However, the backlash to the recent statements regarding the Shura Council appointees was severe.

Author Maha al-Shahri tweeted: “(These statements) are a moral crime. The government has to set laws to (teach) them and their likes (morals).”

Doctor Abdelrahman al-Sobeyhi tweeted: “Every disease has a medicine to heal it except stupidity.”

Another user, Ali Abdelrahman, wrote: “This is ignorance that does not belong to Islam.”

“The problem is that they think they have immunity from God!” another twitter user said.

A royal decree last month amended two articles in the council’s statute introducing a 20 percent quota for women in the country’s Shura Council, and the king appointed 30 women to join the consultative assembly.

The council was sworn in last week.

The assembly, whose members are appointed by the king – and until recently were exclusively male – works as the formal advisory body of Saudi Arabia. It can propose draft laws which would be presented to the king, who, in turn, would either pass or reject them.

Previously, the European Union has welcomed Saudi King Abdullah’s recent decree allowing women to be members of in the kingdom’s Shura Council for the first time as a major development in the direction of women empowerment.

“We welcome the announcement made by King Abdullah of Saudi Arabia on Friday Jan. 11 to appoint 30 women to the country’s previously all-male Shura Council,” according to statement by Nabila Massrali, a spokesperson for the European Commission.

 

Saudi Arabia’s Rosa Parks helps women speak up #womenrights


The rights movement may not have achieved much in terms of legislative reform, but it has given women a platform to voice their views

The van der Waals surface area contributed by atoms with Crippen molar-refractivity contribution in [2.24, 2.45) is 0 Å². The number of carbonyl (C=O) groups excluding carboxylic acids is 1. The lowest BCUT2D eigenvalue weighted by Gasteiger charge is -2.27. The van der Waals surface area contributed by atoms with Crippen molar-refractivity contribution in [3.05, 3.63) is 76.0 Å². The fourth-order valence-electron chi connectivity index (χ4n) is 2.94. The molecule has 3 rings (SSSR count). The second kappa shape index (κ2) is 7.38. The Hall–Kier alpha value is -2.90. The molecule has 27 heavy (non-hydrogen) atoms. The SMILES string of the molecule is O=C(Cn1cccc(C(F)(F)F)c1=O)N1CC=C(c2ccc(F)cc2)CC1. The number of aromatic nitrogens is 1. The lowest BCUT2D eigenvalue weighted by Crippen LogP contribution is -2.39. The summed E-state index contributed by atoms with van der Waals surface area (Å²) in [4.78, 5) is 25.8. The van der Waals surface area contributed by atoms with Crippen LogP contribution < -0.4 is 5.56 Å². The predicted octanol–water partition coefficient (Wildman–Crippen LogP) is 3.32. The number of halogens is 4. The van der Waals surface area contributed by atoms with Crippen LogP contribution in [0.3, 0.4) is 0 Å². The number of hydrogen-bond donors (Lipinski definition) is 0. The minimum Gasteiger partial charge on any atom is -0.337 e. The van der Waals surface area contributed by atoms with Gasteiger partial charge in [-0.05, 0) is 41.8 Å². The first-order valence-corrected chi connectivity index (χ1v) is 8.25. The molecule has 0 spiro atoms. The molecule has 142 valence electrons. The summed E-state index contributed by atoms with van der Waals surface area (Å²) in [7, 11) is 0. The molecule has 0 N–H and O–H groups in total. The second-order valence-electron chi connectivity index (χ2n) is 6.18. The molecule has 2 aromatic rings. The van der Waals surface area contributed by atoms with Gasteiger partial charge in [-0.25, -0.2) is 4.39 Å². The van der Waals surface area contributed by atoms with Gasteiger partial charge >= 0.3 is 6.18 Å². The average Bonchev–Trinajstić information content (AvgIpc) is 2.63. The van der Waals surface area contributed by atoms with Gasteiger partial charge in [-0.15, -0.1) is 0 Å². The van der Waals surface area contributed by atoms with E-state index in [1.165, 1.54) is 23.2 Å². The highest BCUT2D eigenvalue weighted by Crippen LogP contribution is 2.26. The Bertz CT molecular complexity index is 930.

• By Mona Kareem | Special to Gulf News
    • Published: 20:00 August 3, 2012

Since the 1990s, Saudi women have been demanding the right to drive cars, travel alone, and abolish the male guardianship system. The struggle was limited to certain women from less conservative communities. After the Arab Spring, with the driving campaign, Saudi women were able to make their demands heard through a larger number of people involved and with the help of media exposure; western and Arab. It was believed that they were leading what can be called a ‘Saudi spring’.

Right after the Egyptian uprising, Saudi women worked online under the name ‘Saudi Women Revolution’ and although they started with bigger demands that sought radical changes to their status, gradually, the mild voices among them were able to dominate because they were less controversial and ‘more reasonable’, as some claim. Women were arrested and this was the easiest way to create leaders that exclusively were able to define the movement and its direction. A good example of that is Manal Al Sharif.

What has the movement achieved so far? Nothing when it comes to legislation, but a lot when it comes to having more women getting involved and speaking up. King Abdullah Bin Abdul Aziz promised that in the coming municipal elections (that have no set date) women would be able to contest and vote. The decision did not state whether those who wished to run for election needed permission from their male guardians.